It’s also nice to plan a reward for finishing the programme. If you enter a race, the medal and goody bag is a lovely prize. Alternatively, you could choose to enter a virtual run, such as those offered by Virtual Runner (www.virtualrunneruk. com/) where you run 5K at a time and place that suits you, submit your time and get sent a medal for your efforts – there are lots of choose from. Your reward might be something entirely different, like a nice meal out, or a massage. Whatever motivates you to keep going and gives you focus for the next 10 weeks!

What do I need?

Our final point is to look at what you need to start the couch to 5K programme. Running is one of the easiest sports to start with, as you need very little. If you have some sports clothes (or even just shorts/leggings and a t-shirt to start off with) and a pair of comfortable trainers, you are ready to go!

As you progress you may wish to invest in some proper running kit, though you don’t have to spend much. If you are going to spend money on anything, proper running trainers are what you need. A running or sports shop can help you pick what is right for you and the way you run. When picking clothes, try and choose technical materials, as these are designed to ‘wick’ sweat away from your body as you run, which keeps you cool. For women, get a proper sports bra! We can’t emphasise this enough – you will be far more comfortable when running.

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The other thing that you may want is a way to track your runs, so that you can see how far you have gone and monitor how you have progressed since the beginning. There are a lot of free apps out there that will do this for you. We like Strava, Map My Run and Runkeeper. You can also get GPS watches that track your run without using your phone and then sync to an app afterwards. If you have a smartwatch, you may already have this function, but it’s not something that is required to get started.

Hopefully you now have a better understanding of what the couch to 5K programme is and you’re raring to go! Good luck and enjoy the journey.

The ultimate Couch to 5K training plan

Covering all the basics to get you off the starting blocks and running a 5K race in just ten weeks, this guide has everything you will need – now really is the time to get running!

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Week 1: Be clear on your ‘why’!

Time to lace up those trainers and start moving! In these early weeks, you may wonder how on earth you are going to run 5K in just ten weeks’ time, but trust the plan.

The week starts with a five-minute warm-up, and this is a perfect time to consider why you are doing this. Is your motivation to get healthier or back to fitness? To set a good example? Tone up? Meet new people? Prioritise factors like health and fitness over weight loss at this stage, as health is more than just a number on your scales. Use the warm-up as an opportunity to go somewhere quiet, where you feel safe and alone. Pick a time of day that suits you, your family and the environment.

The one thing to include in your warm-up this week is ‘high knees’. Find a flat path, ensure you are holding yourself upright, and do 20 fast high knees, alternating between each leg. Aim for hip height, but make sure it’s comfortable. This will increase your heart rate, as well as build muscle strength.

After your warm-up, break into a jog. Your speed does not matter, as you are starting to run. After 60 seconds, take a walk break for 90 seconds and repeat. Keep it simple – run, walk, repeat. If you cannot manage 60 seconds at this stage, then don’t be afraid to take it a little slower. It’s just about the motion for now. If you found it easy then fantastic.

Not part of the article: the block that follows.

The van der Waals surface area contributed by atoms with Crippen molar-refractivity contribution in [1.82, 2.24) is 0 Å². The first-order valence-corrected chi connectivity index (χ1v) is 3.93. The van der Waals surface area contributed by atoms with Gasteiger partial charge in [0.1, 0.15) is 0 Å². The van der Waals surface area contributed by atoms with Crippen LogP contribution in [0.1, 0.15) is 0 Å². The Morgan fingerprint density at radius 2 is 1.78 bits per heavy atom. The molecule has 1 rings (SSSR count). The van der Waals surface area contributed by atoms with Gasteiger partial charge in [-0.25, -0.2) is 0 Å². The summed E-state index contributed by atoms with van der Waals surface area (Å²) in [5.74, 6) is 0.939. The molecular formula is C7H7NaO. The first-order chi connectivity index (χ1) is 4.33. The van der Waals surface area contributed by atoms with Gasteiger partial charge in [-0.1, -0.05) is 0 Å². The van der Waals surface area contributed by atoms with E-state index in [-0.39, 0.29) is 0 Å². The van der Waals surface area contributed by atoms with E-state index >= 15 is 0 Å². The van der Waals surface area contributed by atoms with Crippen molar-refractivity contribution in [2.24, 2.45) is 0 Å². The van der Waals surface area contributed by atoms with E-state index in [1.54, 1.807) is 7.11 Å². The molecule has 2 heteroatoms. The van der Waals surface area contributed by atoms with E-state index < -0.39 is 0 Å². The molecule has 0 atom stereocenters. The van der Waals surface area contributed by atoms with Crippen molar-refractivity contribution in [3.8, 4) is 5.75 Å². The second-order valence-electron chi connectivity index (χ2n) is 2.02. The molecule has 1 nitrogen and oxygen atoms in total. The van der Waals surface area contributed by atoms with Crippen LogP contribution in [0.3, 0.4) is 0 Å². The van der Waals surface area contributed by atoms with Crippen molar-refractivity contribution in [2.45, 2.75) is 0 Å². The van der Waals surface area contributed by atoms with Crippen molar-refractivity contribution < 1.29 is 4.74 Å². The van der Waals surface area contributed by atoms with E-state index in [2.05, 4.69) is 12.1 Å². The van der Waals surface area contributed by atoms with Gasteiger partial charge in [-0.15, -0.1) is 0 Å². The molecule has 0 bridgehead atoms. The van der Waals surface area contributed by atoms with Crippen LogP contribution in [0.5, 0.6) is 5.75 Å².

On your five-minute warm down, plan your next run: where and when and how.

Stretch up high with your hands above your head, then lean left and right, holding for ten seconds in each position.

Now, go home and write that ‘why’ on some paper, and stick it somewhere that you can see every single. Your journey has started – you can do it!

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Week 2: Let’s get more active!

Now you’ve established your ‘why’, it’s time to think about how you are going to make it happen. Running is part of it, but it needs to come within a bigger package of activity. Can you include more walking or steps in your daily life? Can you move around more at work or home? Your goal this week is to find one new habit you can form that will become as regular as cleaning your teeth.

After your five-minute run, it’s time to add a bit more. As well as high knees in your warm-up, this week’s new exercise is karaoke to build on co-ordination. Step sideways with your left leg, then pass the right leg behind (still in sideways direction), the left leg moves to left and repeat. Alternate between the legs going behind and in front. Once you get the movement, speed it up and change direction.

Your target is a 90-second run. It’s longer, but a two-minute walk is a longer recovery time. Aim to be breathing heavily by the end of the 90 seconds so you know that your heart is working hard.

While you’re running, imagine you have a balloon attached to the top of your head, pulling you up and tall. By staying taller, you will become a more efficient runner overall, and will improve your posture to boot. Try and keep this in mind even when you aren’t running.

After your warm-down, complete the stretch with your arms up, and then find a curb or step for your calves. Place one foot fully on the step, and the other foot with only half on the step (so the heel is overhanging). Drop the heel down about 45 degrees so you feel a stretch on the calf. Hold this pose for 20 seconds before switching legs.

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Week 3: Family and friends being active together

Fitness is so much more fun with company. This week, think about how you can include others in being active and helping you run. Can you run alongside the family on scooters/bikes? Can you play a ball game outside? Can you do hopscotch or tag? When you walk the dog, can you add in jogging sections? Those 90 seconds can go so much faster when you are enjoying yourself.